AW: Based on your experiences, how do you feel about the future for women in STEM?
AA: I attended this really awesome lecture at the Society of Women Engineers conference back in 2017. … What was really interesting that this woman said at this conference was that we are growing in that field tremendously, but we are forgetting about the females in college who are already pursuing engineering. … I think that’s where we’re falling through, but other than that, the young STEM K-12 outreach has grown. It’s on the up and up, so women are entering with a lot of STEM degrees but aren’t leavingwith a lot of STEM degrees. I think the next big step for the United States of America, or just women in general globally pursuing STEM, is to try to retain them once they’re in college and make sure they have a great network of people and make sure they feel confident enough to succeed and know that they are strong enough and can qualify, for sure.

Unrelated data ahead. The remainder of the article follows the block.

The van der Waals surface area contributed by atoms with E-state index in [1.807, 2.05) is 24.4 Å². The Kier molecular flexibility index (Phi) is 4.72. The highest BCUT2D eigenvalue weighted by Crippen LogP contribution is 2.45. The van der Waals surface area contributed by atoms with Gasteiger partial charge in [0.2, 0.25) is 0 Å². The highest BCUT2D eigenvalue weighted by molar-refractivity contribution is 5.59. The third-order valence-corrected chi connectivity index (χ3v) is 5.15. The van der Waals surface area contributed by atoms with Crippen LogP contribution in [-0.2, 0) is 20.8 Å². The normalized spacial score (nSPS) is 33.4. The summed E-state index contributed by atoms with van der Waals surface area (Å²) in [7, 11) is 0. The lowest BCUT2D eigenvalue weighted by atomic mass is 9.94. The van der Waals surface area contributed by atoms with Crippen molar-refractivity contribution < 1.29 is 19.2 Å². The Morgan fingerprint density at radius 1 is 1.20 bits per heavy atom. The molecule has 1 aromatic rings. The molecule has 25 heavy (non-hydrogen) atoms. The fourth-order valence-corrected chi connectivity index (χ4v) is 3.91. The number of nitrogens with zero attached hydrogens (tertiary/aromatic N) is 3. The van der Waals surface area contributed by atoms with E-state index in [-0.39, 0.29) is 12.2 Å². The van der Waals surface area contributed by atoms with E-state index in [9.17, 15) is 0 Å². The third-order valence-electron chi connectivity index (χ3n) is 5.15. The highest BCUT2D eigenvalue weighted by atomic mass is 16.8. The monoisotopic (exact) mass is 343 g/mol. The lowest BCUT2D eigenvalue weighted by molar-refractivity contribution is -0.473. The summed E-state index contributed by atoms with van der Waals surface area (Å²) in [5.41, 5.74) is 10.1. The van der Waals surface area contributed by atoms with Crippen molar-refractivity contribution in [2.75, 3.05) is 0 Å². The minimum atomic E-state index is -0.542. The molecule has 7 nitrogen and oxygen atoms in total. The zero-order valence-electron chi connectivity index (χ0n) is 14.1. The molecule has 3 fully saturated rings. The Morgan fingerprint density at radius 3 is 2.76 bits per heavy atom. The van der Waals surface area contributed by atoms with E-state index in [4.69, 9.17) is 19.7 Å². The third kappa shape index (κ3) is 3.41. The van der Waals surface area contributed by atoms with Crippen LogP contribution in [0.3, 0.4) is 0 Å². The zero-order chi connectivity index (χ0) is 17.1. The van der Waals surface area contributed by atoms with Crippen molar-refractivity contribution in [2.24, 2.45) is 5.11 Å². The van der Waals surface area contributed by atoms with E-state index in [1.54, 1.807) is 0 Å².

MC: I think we’re finally starting to get enough women in powerful positions in these STEM organizations that people are finally starting to see that, “Oh, women have valuable opinions and are a valued part of our team and we need to get more of them on here.” … But I think even more than that, just starting at a younger age, getting more women intoSTEM [is important], like, having more outreach programs for giant companies like GE and Samsung and stuff like that. … They could easily have a family open day or something like that and younger kids could come tour their site. That [exposure]’s really important in child development and kids knowing that there’s not a gender gap. We can easily do whatever we want to do.
JP: I think it’s looking better for the future. … I think as that starts to grow and the culture around things starts to change—and it definitely is now—I think we’re going to see a big improvement, especially with all the cool missions to come, like we’re going to go to Mars…and there’s going to be a lot of amazing people. But hopefully, a lot of amazing women…are going to be a part of that.